Study suggests association between midlife migraine and late-life Parkinson’s disease

Studies have demonstrated that patients with migraine disease have an increased risk of cardiovascular and psychiatric disorders, and this increased risk is even more apparent in those migraineurs who have migraine with aura.1 While this relationship has been demonstrated in several studies, less is known about migraine and other comorbid conditions.

Recently, results from a large, longitudinal study of patients in Reykjavik, Iceland suggest a link between midlife migraine and Parkinson’s disease.2

Over the course of 25 years, a total of 5,620 people who were between the ages of 33 and 65 were followed in the Reykjavik Study (RS).2 The study was established in 1967, and included men and women who were born between 1907 and 1935. The 5,620 people were classified into 4 groups: 3924 with no headache, 1028 with nonmigraine headache, 238 with migraine without aura, and 430 with migraine with aura. Follow-up was conducted between 2002 and 2006 in the Age, Gene/Environment Susceptibility-Reykjavik Study (AGES-Reykjavik Study) on 5764 RS survivors. Study participants were assessed for symptoms of Parkinson’s, diagnosis of Parkinson’s, or symptoms of restless legs syndrome (RLS).

Results of the study showed that people with midlife migraine, especially those with migraine with aura, were more likely than others to have symptoms of Parkinson’s later in life (odds ratio [OR] = 3.6 [95% Confidence interval (CI) 2.7-4.8]).2 Additionally, those with migraine with aura were also more likely to be diagnosed with Parkinson’s disease (OR = 2.5 [95% CI 1.2-5.2]) later in life. Further, women with migraine with aura had an increased likelihood of having a parent (OR = 2.26 [95% CI 1.3-1.4]) or sibling (OR = 1.78 [95% CI 1.1-2.9]) with Parkinson’s disease. Restless-leg syndrome later in life was associated with headache.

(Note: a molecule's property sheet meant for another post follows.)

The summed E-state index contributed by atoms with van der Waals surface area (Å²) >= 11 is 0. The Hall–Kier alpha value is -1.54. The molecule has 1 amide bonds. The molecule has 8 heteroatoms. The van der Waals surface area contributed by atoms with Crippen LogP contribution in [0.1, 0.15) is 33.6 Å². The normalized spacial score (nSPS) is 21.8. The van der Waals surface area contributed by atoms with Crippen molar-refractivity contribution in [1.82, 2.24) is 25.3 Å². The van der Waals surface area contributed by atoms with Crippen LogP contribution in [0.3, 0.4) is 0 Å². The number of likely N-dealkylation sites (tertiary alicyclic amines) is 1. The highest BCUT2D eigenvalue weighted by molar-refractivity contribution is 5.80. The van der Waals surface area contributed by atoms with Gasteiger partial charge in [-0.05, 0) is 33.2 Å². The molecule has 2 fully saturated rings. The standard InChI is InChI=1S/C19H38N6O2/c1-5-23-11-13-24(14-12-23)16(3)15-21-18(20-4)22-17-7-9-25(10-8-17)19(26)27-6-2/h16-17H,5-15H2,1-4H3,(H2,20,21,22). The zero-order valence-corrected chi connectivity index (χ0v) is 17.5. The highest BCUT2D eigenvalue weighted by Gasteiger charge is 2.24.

Study investigators concluded that there appears to be a link between migraine and multiple indicators of Parkinson’s disease, but that link is not fully understood.2 Dr. Scher, lead author of the study publication, noted that there could be multiple factors driving the association between midlife migraine and Parkinson’s disease later in life.3 One potential mechanism Scher noted is head injury. She explained, “Headache is a common symptom following a head injury and head injury has also been linked to parkinsonism…It’s an interesting finding, but we can’t really make much more of it because we don’t know when these head injuries occurred, but it indirectly supports that it might be a possible link.” Dr. Scher also proposed the possibility that iron deposition may be a potential common factor, as some studies have shown that iron deposition in the basal ganglia occurs in people with Parkinson’s disease, while other studies have demonstrated that people with migraine are more likely to have iron deposition. It’s difficult to know what this really means, so more studies that examine iron deposition in the basal ganglia are warranted.

It appears that there is an association between mid-life migraine and Parkinson’s disease later in life; however, more research is required to elucidate the potential causes of this relationship.

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